“It is new so it is not yet [widely] accepted. Maraming takot to [be] involved. Malakas ang resistance that is why we need collaboration and commitment between the Church and the government. We need dialogue,” de la Cruz said.
War against the poor
Fr. Atilano Fajardo, who lived with informal settlers near railways, echoed Manila Archbishop Luis Antonio Cardinal Tagle’s pastoral letter published last Aug. 19, which urged Filipinos to reach out to the families of drug war victims.
Fajardo said sharing stories would encourage Filipinos to fight the culture of fear, and see the human dimension of the war on drugs.
“Pinapatay nila ang kalayaan natin. Dahil may culture of fear, walang nagsasalita. Ilang libo na ang namatay sa administrasyon ni Duterte at karamihan sa kanila ay mahihirap. Ilang libo ang pinatay na hindi dumaan sa testing,” Fajardo said.
Fajardo said the poor are deprived not just of due process but also of proper burial rites, which costs money.
“Ang problema sa Scene of the Crime Operatives at sa mga morgue, halos P70,000 ang kailangan sa imbestigasiyon at para matubos ang bangkay. Kaya napupunta na lang sa mass grave ang mga hindi natubos,” he said.
Felloni blamed poverty for the prevalence of illegal drugs in his parish.
“The root of poverty is very real. For many people, shabu has been a source of living. People think that it is expensive to use shabu. But it is not expensive, it produces money for the user. The selling of shabu is as organized as a small-scale pyramid,” he said.
To raise awareness on the injustices on the poor, Fajardo started the “Huwag Kang Papatay” movement in February 2016 to remind people to value life and transformation, which can happen through the Word of God.
“This is a form of cultural evangelization. The Word of God is informative and performative. What is stolen is dignity. We hope to reclaim the stolen dignity [through] this value-based advocacy,” said Fajardo.
Huwag Kang Papatay is also the battle cry of the Catholic Educational Association of the Philippines, wherein participating schools were invited to wear statement shirts last Sept. 8 during the feast of the nativity of the Virgin Mary.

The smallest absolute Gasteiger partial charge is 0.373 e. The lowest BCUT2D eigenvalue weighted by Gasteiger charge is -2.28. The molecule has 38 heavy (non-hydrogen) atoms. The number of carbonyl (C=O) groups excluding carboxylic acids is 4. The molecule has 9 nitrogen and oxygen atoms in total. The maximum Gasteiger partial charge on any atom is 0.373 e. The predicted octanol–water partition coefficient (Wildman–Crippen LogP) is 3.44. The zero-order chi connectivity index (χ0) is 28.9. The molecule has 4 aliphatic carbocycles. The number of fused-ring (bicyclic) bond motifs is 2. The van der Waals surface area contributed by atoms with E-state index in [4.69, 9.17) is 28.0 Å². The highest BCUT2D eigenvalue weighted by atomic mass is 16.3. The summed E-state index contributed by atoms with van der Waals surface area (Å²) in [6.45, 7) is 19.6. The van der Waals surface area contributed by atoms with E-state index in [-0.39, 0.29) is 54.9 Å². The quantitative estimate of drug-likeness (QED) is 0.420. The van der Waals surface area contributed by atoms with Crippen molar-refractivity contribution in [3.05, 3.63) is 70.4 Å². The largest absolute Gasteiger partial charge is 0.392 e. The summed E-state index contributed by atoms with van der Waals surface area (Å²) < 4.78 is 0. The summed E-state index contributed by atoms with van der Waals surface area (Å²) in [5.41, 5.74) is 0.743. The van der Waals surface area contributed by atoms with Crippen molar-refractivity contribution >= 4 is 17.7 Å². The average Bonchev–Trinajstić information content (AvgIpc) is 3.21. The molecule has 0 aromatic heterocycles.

‘Different perspectives, but in coordination’
Felloni believed the death of 17-year-old senior high school student Kian de los Santos in August during an alleged shootout with the police – later belied by closed-circuit television camera footage – served as a wakeup call.
“Ngayon gumigising na ang taong-bayan dahil kay Kian. It is like providence. For a long time, people were only seeing the problem of addiction from one perspective.”
As of August 2017, a total of 77 drug war-related deaths have been recorded in Our Lady of Lourdes Parish. All were attributed to motorcycle-riding suspects, who remain at large.
Felloni regarded the war on drugs as a “developmental issue” and can be resolved by “professional help.”
“This is a developmental issue. This has to be addressed in different perspectives, but in coordination, and not be in isolation. We need to be more professional in addressing the issue on drugs,” he said.
The death toll in the war on drugs has ballooned to 13,000 since the start of the government’s campaign against illegal drugs, up to September 2017. About 4,000 were killed in police operations while about 2,000 died in vigilante killings.The remaining 7,000 deaths linked to illegal drugs are homicide cases under investigation.